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I have an issue with my Canon 70-200 F/4L USM. It is less sharp at 200mm than at shorter range and the objects that are slightly out of focus are rendered twice with horizontal offset. The shutter speed is not the problem, because the effect is similar both with tripod shots and 1/2500 handheld ones. Stopping down the aperture greatly weakens the effect, but it is still visible.

What can cause that effect? I don't know whther my copy is bad or is it my mistake.

The samples below are 100% crops.

enter image description here

enter image description here

Edit: I took test photos with and without the uv filter.

With the uv filter: uv filter

Without it: enter image description here

Both images were taken with tripod from the same place and with the same focus distance (defocused intentionally). The difference is huge and the double-rendering effect is gone without it.

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    \$\begingroup\$ Do you have any filter on the front? It seems a bit much for that to be the cause, but let's eliminate it for starters. \$\endgroup\$
    – Tetsujin
    Aug 22, 2023 at 13:59
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    \$\begingroup\$ Then I think now would be the perfect opportunity;)) See also photo.stackexchange.com/questions/57/… \$\endgroup\$
    – Tetsujin
    Aug 22, 2023 at 14:23
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    \$\begingroup\$ @Tetsujin You were right! I was doubting that because I use a very cheap UV filter with my 50mm and I have never experienced anything like that. I thought that UV filter might decrease some contrast or add more flaring, but this is horrible. \$\endgroup\$ Aug 22, 2023 at 16:18
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    \$\begingroup\$ It's something I learned, actually from this very site, in my first year of taking up photography. I now won't use any filter unless I absolutely need it - ND or polariser. I never need a UV filter, the camera already has one ;) \$\endgroup\$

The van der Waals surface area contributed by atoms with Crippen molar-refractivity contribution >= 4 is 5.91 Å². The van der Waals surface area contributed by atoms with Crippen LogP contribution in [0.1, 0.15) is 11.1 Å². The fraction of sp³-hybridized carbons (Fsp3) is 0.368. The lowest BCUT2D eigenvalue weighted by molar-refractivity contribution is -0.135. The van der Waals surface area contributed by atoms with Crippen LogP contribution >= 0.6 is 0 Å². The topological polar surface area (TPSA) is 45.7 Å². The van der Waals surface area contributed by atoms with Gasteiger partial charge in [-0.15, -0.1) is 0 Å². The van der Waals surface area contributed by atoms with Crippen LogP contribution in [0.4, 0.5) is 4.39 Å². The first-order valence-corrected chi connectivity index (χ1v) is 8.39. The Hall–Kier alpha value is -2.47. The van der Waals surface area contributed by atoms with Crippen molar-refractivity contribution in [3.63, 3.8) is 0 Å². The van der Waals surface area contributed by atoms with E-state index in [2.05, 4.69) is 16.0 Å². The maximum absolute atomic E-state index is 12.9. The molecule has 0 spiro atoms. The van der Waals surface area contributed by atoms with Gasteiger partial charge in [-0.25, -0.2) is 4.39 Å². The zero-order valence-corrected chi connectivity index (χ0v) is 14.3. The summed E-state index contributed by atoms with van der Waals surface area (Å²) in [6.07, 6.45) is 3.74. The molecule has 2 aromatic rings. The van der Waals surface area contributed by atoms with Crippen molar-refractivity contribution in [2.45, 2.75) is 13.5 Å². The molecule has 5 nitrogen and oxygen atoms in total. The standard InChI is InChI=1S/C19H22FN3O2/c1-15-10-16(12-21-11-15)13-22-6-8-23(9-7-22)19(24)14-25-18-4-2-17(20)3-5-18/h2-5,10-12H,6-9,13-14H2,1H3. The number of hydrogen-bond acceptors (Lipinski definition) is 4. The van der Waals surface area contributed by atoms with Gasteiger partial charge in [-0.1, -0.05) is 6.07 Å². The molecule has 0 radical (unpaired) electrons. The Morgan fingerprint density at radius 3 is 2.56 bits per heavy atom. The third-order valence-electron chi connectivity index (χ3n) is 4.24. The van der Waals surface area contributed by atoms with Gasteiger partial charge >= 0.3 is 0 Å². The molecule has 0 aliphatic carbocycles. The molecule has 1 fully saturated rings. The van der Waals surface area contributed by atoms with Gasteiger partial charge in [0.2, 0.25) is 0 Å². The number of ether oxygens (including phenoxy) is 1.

– Tetsujin
    Aug 22, 2023 at 16:20
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    \$\begingroup\$ It may come down to the physical shape of the front element. My 300mm front element is virtually flat. My 50mm is a huge curved 'bubble' of a surface. One would imagine the chances for internal reflections going back down the barrel to be much more prevalent on the flat front. \$\endgroup\$
    – Tetsujin
    Aug 22, 2023 at 18:32

2 Answers 2

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A cheap filter (uncoated or poor coatings) can reflect some of the light which is always reflected off of the front element surfaces.

The primary reflection (blue in the drawing) will be stronger than the secondary reflection and it can be reflected back through the lens a second time by the filter (right side of drawing).

Because these reflected light rays have bounced off of the lens/filter at an angle, the secondary image is offset. And because the reflected rays have a slightly longer travel distance, they will be a little more out of focus.

enter image description here

Edit to add: The strength and orientation of the error will vary with the strength of the light, angle of the light, orientation of primary edges (hard/reflective), and the orientation/effectiveness of coatings; lenses are (almost) always coated, and even cheap filters tend to have some coating on one side. And even with the cheapest of filters you will not always see the effect.

Here is an example of a cheap UV filter causing a doubled image in the vertical plane.

enter image description here

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  • \$\begingroup\$ Can you provide any insight as to why OP only sees an horizontal offset image? As the effect is explained above, I would expect it to work on all directions. \$\endgroup\$ Aug 24, 2023 at 11:46
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    \$\begingroup\$ @VladimirCravero, I'll add that to the answer. \$\endgroup\$ Aug 24, 2023 at 11:52
  • \$\begingroup\$ @VladimirCravero, for it to occur in all directions it would need to be more of a blur effect rather than an angular offset. \$\endgroup\$ Aug 24, 2023 at 11:59
  • \$\begingroup\$ I have one vertical photo in which vertical lines are sharp and horizontal ones are double, so the direction of the offset depends on the orientation of the lens in my case. \$\endgroup\$ Aug 24, 2023 at 15:35
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The optical system consists of multiple surfaces of polished glass. Each will reflect away a small percentage of the light. Some of these reflections will hit other lens surfaces and reflect again. Some of this stray light finds its way to the imaging chip or film and records. Lens coatings are the mitigating factor. Sometimes a double image is caused by an add-on filter or internal reflections from lens shade or metal inside the lens barrel or lens add-on lens shade. Ghost images happen.

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